Wish Sold to Asian Ecommerce Platform Qoo10 for $173 Million

Wish has been sold to Asian ecommerce platform Qoo10.
Image courtesy Wish

After years of decline, ContextLogic has sold its discount shopping app Wish for approximately $173 million in cash to Qoo10, an ecommerce platform that operates localized online marketplaces throughout Asia.

Qoo10 is headquartered in Singapore and operates marketplaces in Singapore, Indonesia, Malaysia, mainland China and Hong Kong. In 2018 its Japanese marketplace was spun off and sold to Ebay, which had previously been an investor in Qoo10 parent company Giosis.

The acquisition of Wish is expected to close in Q2 2024, after which the Wish brand and platform will become part of the Qoo10 family of businesses. While not explicitly stated by either ContextLogic or Qoo10, it appears that Wish will continue to operate as a standalone marketplace within the Qoo10 ecosystem.

ContextLogic CEO Joe Yan said that he expects the acquisition to be beneficial to both Wish’s sellers and its shoppers: “Integrating the Wish platform into Qoo10 will create a true global cross-border ecommerce platform to support the massive market demand,” said Yan in a statement. “Upon close, we expect the new Wish platform will have an improved customer experience through increased product assortment and merchant selection. And for our merchants, we will be able to offer fully integrated logistical capabilities to deliver unmatched cost-efficient services with high quality control and transparency.”


“Wish has innovative technology that provides highly entertaining, personalized shopping experiences for its users while serving as one of the largest global ecommerce platforms,” added Young Bae Ku, CEO and Founder of Qoo10 in a statement. “By combining our operating expertise and Wish’s technology and data science capabilities, we expect to drive greater success for merchants while providing an even greater marketplace for consumers globally.”

Writing on the Wall: New Competitors Put Pressure on Wish

When it debuted back in 2010, Wish was the only game in town when it came to manufacturer-direct discount shopping apps. But times have changed dramatically in the 14 intervening years: Temu, which debuted in September 2022, is now the top shopping app on the Apple App Store in the U.S., followed by former #1 Shein. Wish, which held that top spot back in 2018, has now dropped out of the top 50 completely.

After several years of declines and a host of executive switch-ups (particularly in the CEO role), Wish began a major overhaul of its business and launched a marketing blitz to “reintroduce” itself to consumers in August 2022. The very next month Temu debuted in the U.S. and then made sure everyone knew about it with a spot in advertising’s biggest game, the Super Bowl. The meteoric rise of Shein and Temu, so similar to Wish’s own early trajectory, proved there was still demand for Wish’s original proposition, but the OG value-shopping app had more than a few hurdles to overcome — not least of which was luring back lapsed consumers who now have alternatives that don’t come with any negative history.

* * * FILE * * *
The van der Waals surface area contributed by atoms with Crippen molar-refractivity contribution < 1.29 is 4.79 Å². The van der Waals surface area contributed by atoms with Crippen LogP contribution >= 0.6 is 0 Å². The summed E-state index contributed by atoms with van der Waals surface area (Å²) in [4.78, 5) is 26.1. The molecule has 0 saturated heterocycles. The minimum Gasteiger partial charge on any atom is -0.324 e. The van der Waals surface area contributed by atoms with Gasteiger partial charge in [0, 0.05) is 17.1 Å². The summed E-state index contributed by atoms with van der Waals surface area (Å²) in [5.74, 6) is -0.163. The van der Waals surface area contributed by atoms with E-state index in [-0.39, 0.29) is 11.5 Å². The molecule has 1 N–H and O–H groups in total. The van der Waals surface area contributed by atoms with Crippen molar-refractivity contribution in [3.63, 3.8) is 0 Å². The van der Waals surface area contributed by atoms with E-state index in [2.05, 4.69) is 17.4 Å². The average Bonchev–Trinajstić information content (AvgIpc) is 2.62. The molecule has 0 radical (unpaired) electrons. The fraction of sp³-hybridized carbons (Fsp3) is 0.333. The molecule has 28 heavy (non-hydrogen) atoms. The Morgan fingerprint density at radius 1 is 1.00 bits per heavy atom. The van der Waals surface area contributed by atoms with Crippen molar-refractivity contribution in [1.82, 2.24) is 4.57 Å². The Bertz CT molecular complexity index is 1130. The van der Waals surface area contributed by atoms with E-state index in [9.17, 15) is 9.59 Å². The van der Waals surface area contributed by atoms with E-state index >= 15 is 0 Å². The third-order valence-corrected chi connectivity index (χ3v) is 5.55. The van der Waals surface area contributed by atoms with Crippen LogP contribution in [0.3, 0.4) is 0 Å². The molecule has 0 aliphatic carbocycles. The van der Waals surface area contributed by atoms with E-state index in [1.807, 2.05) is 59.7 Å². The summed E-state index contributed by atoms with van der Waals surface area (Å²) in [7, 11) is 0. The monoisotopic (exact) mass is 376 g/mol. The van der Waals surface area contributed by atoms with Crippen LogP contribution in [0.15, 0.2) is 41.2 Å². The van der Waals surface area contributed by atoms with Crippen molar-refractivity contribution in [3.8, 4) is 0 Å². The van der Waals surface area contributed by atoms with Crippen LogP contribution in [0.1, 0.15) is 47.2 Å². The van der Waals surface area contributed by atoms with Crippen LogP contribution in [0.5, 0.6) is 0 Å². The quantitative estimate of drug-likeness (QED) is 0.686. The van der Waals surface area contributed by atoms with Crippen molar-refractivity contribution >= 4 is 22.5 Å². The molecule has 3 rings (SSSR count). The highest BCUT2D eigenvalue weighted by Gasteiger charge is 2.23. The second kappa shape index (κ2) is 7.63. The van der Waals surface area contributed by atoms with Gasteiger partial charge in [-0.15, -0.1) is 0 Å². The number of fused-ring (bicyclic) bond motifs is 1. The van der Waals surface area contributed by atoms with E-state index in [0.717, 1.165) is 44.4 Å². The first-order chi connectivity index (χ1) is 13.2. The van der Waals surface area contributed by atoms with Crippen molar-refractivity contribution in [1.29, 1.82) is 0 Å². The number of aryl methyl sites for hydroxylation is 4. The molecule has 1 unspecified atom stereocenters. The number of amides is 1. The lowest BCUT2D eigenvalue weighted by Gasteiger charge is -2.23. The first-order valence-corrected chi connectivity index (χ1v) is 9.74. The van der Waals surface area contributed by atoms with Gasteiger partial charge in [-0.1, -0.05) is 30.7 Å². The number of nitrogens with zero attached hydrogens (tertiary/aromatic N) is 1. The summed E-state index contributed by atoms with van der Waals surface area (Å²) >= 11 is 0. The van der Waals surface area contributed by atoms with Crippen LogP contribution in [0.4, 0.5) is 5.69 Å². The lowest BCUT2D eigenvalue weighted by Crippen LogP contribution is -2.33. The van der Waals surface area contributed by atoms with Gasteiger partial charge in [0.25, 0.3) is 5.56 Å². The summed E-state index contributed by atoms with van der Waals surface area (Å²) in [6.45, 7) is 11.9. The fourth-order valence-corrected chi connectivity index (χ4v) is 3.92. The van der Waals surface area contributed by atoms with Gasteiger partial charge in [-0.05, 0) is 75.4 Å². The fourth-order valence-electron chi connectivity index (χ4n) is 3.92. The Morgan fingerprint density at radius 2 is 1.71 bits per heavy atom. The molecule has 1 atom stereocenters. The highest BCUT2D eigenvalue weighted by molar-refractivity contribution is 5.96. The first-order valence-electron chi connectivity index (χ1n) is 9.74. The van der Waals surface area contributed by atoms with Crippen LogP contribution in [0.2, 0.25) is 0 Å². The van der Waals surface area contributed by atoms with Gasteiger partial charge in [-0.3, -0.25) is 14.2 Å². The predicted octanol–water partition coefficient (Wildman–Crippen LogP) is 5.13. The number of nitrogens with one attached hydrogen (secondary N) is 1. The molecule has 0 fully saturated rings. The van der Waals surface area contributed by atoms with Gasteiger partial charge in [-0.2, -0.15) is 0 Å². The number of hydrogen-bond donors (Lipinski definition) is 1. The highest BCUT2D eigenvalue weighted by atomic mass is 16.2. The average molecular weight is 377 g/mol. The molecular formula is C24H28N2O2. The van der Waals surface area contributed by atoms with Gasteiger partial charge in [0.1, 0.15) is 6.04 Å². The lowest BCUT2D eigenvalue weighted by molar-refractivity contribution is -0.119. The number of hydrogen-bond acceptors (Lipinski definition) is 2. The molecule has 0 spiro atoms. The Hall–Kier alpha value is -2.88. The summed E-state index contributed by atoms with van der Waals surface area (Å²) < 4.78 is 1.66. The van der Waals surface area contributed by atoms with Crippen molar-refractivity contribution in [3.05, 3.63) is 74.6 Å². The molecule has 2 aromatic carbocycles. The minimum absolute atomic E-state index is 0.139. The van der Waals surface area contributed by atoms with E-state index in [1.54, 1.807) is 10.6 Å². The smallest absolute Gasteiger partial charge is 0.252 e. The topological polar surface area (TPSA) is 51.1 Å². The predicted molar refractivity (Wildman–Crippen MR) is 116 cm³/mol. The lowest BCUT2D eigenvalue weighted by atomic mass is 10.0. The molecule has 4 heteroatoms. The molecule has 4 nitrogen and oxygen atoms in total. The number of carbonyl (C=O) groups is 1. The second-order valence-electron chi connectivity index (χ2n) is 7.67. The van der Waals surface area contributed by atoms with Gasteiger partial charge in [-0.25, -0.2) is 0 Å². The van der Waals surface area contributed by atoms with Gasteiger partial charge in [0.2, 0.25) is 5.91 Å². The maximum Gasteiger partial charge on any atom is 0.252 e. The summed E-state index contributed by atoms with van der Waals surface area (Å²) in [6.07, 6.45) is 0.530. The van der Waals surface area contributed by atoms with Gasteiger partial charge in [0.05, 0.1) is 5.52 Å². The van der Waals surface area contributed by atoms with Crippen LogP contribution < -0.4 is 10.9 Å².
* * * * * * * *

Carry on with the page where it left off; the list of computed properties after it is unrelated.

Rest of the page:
As it reported its less-than-stellar Q2 2023 earnings, Yan and CFO/COO Vivian Liu specifically cited the “competitive landscape” as putting pressure on the business. “The competitive landscape is changing rapidly in the cross-border ecommerce space, and we are experiencing unprecedented headwinds from intensified competition in the industry,” said Liu on the Q2 2023 earnings call. “As a result, we expect user acquisition and retention to remain pressured in the near term, negatively impacting our monthly active users, active buyer count and revenues.”

The sale of Wish to Qoo10 represents a relatively positive outcome for ContextLogic shareholders, with the purchase price of $173 million equating to approximately $6.50 per share, a 44% premium on the stock’s closing price on Feb. 9, 2024. As part of the agreement, ContextLogic, which currently trades on the NASDAQ under the ticker “WISH,” will begin trading under a new symbol within 30 days of the transaction closing.

What the Future Holds for ContextLogic

Without the drag of Wish on its balance sheet, ContextLogic will have limited operating expenses and will be debt-free. ContextLogic’s board said it intends to use the proceeds from the transaction to help monetize its approximately $2.7 billion of Net Operating Loss (NOL) carryforwards, as well as look for a “financial sponsor” to help the company realize the value of its tax assets. If a suitable solution to monetize the NOLs isn’t found, ContextLogic will instead return all capital to shareholders, the company said.

“The board believes the transaction will effectively reduce the cash burn at ContextLogic to near zero, monetize its operating assets at the highest value possible and preserve significant value for shareholders,” said Tanzeen Syed, Chairman of the ContextLogic board in a statement. “At the same time, we believe this is a compelling opportunity for shareholders to directly benefit from the approximately $2.7 billion value of our NOLs as profitable operations are targeted by the continuing business. We also believe there is a significant upside potential to obtaining a long-term aligned capital partner that would support future value creation.”

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